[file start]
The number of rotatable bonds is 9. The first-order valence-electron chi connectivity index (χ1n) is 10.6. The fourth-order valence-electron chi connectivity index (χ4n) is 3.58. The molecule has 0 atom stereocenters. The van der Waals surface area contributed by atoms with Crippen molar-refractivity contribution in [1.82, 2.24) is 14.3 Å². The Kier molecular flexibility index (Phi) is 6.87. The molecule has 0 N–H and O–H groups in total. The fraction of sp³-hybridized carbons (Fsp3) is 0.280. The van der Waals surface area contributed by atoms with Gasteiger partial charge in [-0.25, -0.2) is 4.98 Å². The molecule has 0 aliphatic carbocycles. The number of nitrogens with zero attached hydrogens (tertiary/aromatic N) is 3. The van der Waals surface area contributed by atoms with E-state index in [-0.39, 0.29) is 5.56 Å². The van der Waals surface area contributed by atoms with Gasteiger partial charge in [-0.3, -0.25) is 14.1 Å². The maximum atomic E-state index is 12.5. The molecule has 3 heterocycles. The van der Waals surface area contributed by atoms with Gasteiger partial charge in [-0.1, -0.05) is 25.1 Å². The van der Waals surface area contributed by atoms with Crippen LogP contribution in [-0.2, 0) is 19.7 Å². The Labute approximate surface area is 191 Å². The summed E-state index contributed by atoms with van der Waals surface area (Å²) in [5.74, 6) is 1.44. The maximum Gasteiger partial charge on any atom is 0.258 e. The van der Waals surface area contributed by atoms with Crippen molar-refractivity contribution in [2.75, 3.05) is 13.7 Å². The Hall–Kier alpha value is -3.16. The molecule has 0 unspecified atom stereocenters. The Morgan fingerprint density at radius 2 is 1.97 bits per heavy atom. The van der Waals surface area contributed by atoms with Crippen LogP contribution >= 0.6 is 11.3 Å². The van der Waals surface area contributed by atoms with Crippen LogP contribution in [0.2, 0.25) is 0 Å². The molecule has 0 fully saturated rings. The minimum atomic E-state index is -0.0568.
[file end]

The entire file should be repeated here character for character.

The number of rotatable bonds is 9. The first-order valence-electron chi connectivity index (χ1n) is 10.6. The fourth-order valence-electron chi connectivity index (χ4n) is 3.58. The molecule has 0 atom stereocenters. The van der Waals surface area contributed by atoms with Crippen molar-refractivity contribution in [1.82, 2.24) is 14.3 Å². The Kier molecular flexibility index (Phi) is 6.87. The molecule has 0 N–H and O–H groups in total. The fraction of sp³-hybridized carbons (Fsp3) is 0.280. The van der Waals surface area contributed by atoms with Gasteiger partial charge in [-0.25, -0.2) is 4.98 Å². The molecule has 0 aliphatic carbocycles. The number of nitrogens with zero attached hydrogens (tertiary/aromatic N) is 3. The van der Waals surface area contributed by atoms with E-state index in [-0.39, 0.29) is 5.56 Å². The van der Waals surface area contributed by atoms with Gasteiger partial charge in [-0.3, -0.25) is 14.1 Å². The maximum atomic E-state index is 12.5. The molecule has 3 heterocycles. The van der Waals surface area contributed by atoms with Gasteiger partial charge in [-0.1, -0.05) is 25.1 Å². The van der Waals surface area contributed by atoms with Crippen LogP contribution in [-0.2, 0) is 19.7 Å². The Labute approximate surface area is 191 Å². The summed E-state index contributed by atoms with van der Waals surface area (Å²) in [5.74, 6) is 1.44. The maximum Gasteiger partial charge on any atom is 0.258 e. The van der Waals surface area contributed by atoms with Crippen molar-refractivity contribution in [2.75, 3.05) is 13.7 Å². The Hall–Kier alpha value is -3.16. The molecule has 0 unspecified atom stereocenters. The Morgan fingerprint density at radius 2 is 1.97 bits per heavy atom. The van der Waals surface area contributed by atoms with Crippen LogP contribution >= 0.6 is 11.3 Å². The van der Waals surface area contributed by atoms with Crippen LogP contribution in [0.2, 0.25) is 0 Å². The molecule has 0 fully saturated rings. The minimum atomic E-state index is -0.0568.